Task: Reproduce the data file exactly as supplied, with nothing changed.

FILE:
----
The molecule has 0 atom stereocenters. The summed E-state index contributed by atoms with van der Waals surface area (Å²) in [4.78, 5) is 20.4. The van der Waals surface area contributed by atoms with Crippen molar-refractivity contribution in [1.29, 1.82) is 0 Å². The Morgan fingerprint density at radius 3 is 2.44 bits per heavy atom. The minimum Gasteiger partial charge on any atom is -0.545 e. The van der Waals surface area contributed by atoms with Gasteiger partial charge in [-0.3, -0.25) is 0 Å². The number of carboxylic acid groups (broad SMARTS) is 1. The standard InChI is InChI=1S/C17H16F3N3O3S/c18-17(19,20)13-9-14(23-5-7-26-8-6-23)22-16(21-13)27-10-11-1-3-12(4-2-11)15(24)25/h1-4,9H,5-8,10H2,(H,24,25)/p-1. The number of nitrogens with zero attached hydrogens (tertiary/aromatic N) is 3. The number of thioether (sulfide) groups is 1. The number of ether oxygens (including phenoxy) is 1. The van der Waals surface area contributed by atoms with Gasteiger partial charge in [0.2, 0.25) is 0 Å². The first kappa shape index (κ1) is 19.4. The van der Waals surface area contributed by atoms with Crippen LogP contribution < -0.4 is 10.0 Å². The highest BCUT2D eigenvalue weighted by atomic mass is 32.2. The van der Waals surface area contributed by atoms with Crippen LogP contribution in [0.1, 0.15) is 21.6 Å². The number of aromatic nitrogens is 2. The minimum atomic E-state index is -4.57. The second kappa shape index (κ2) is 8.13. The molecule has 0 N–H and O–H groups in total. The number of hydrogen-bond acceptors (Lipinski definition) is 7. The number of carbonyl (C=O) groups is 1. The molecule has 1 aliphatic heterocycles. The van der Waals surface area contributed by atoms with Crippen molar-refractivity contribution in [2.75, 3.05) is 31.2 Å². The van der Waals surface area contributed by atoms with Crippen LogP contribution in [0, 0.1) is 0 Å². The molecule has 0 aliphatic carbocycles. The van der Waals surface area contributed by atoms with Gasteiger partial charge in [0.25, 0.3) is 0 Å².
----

The molecule has 0 atom stereocenters. The summed E-state index contributed by atoms with van der Waals surface area (Å²) in [4.78, 5) is 20.4. The van der Waals surface area contributed by atoms with Crippen molar-refractivity contribution in [1.29, 1.82) is 0 Å². The Morgan fingerprint density at radius 3 is 2.44 bits per heavy atom. The minimum Gasteiger partial charge on any atom is -0.545 e. The van der Waals surface area contributed by atoms with Gasteiger partial charge in [-0.3, -0.25) is 0 Å². The number of carboxylic acid groups (broad SMARTS) is 1. The standard InChI is InChI=1S/C17H16F3N3O3S/c18-17(19,20)13-9-14(23-5-7-26-8-6-23)22-16(21-13)27-10-11-1-3-12(4-2-11)15(24)25/h1-4,9H,5-8,10H2,(H,24,25)/p-1. The number of nitrogens with zero attached hydrogens (tertiary/aromatic N) is 3. The number of thioether (sulfide) groups is 1. The number of ether oxygens (including phenoxy) is 1. The van der Waals surface area contributed by atoms with Gasteiger partial charge in [0.2, 0.25) is 0 Å². The first kappa shape index (κ1) is 19.4. The van der Waals surface area contributed by atoms with Crippen LogP contribution < -0.4 is 10.0 Å². The highest BCUT2D eigenvalue weighted by atomic mass is 32.2. The van der Waals surface area contributed by atoms with Crippen LogP contribution in [0.1, 0.15) is 21.6 Å². The number of aromatic nitrogens is 2. The minimum atomic E-state index is -4.57. The second kappa shape index (κ2) is 8.13. The molecule has 0 N–H and O–H groups in total. The number of hydrogen-bond acceptors (Lipinski definition) is 7. The number of carbonyl (C=O) groups is 1. The molecule has 1 aliphatic heterocycles. The van der Waals surface area contributed by atoms with Crippen molar-refractivity contribution in [2.75, 3.05) is 31.2 Å². The van der Waals surface area contributed by atoms with Crippen LogP contribution in [0, 0.1) is 0 Å². The molecule has 0 aliphatic carbocycles. The van der Waals surface area contributed by atoms with Gasteiger partial charge in [0.25, 0.3) is 0 Å².